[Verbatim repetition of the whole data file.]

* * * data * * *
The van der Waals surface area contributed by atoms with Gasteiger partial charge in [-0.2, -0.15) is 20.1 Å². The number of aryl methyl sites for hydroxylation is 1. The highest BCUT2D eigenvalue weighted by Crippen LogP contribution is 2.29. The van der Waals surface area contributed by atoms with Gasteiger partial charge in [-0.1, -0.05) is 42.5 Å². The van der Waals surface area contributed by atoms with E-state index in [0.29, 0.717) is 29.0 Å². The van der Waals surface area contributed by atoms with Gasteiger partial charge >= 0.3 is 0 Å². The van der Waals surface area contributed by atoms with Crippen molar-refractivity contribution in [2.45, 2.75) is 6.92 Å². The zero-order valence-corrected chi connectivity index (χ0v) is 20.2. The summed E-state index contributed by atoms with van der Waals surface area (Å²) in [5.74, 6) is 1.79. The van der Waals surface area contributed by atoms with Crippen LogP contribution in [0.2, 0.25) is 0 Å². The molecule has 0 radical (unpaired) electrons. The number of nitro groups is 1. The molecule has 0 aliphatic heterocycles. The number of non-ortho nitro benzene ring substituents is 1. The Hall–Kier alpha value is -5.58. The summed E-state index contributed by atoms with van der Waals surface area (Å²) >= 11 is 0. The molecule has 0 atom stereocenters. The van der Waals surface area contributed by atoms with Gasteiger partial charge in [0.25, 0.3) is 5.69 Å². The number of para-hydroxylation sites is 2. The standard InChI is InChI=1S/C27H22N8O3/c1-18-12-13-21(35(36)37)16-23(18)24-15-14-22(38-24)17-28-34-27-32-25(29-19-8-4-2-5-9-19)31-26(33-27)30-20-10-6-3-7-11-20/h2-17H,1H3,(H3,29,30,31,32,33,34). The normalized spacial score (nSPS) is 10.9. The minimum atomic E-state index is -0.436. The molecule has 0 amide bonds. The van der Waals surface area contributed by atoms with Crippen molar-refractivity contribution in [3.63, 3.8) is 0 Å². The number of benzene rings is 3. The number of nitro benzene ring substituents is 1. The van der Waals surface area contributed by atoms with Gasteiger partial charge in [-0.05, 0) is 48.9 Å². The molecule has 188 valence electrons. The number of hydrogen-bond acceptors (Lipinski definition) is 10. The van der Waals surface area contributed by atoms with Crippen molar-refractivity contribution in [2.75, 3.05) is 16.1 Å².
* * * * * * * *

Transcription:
The van der Waals surface area contributed by atoms with Gasteiger partial charge in [-0.2, -0.15) is 20.1 Å². The number of aryl methyl sites for hydroxylation is 1. The highest BCUT2D eigenvalue weighted by Crippen LogP contribution is 2.29. The van der Waals surface area contributed by atoms with Gasteiger partial charge in [-0.1, -0.05) is 42.5 Å². The van der Waals surface area contributed by atoms with E-state index in [0.29, 0.717) is 29.0 Å². The van der Waals surface area contributed by atoms with Gasteiger partial charge >= 0.3 is 0 Å². The van der Waals surface area contributed by atoms with Crippen molar-refractivity contribution in [2.45, 2.75) is 6.92 Å². The zero-order valence-corrected chi connectivity index (χ0v) is 20.2. The summed E-state index contributed by atoms with van der Waals surface area (Å²) in [5.74, 6) is 1.79. The van der Waals surface area contributed by atoms with Crippen LogP contribution in [0.2, 0.25) is 0 Å². The molecule has 0 radical (unpaired) electrons. The number of nitro groups is 1. The molecule has 0 aliphatic heterocycles. The number of non-ortho nitro benzene ring substituents is 1. The Hall–Kier alpha value is -5.58. The summed E-state index contributed by atoms with van der Waals surface area (Å²) >= 11 is 0. The molecule has 0 atom stereocenters. The van der Waals surface area contributed by atoms with Gasteiger partial charge in [0.25, 0.3) is 5.69 Å². The number of para-hydroxylation sites is 2. The standard InChI is InChI=1S/C27H22N8O3/c1-18-12-13-21(35(36)37)16-23(18)24-15-14-22(38-24)17-28-34-27-32-25(29-19-8-4-2-5-9-19)31-26(33-27)30-20-10-6-3-7-11-20/h2-17H,1H3,(H3,29,30,31,32,33,34). The normalized spacial score (nSPS) is 10.9. The minimum atomic E-state index is -0.436. The molecule has 0 amide bonds. The van der Waals surface area contributed by atoms with Crippen molar-refractivity contribution in [3.63, 3.8) is 0 Å². The number of benzene rings is 3. The number of nitro benzene ring substituents is 1. The van der Waals surface area contributed by atoms with Gasteiger partial charge in [-0.05, 0) is 48.9 Å². The molecule has 188 valence electrons. The number of hydrogen-bond acceptors (Lipinski definition) is 10. The van der Waals surface area contributed by atoms with Crippen molar-refractivity contribution in [2.75, 3.05) is 16.1 Å².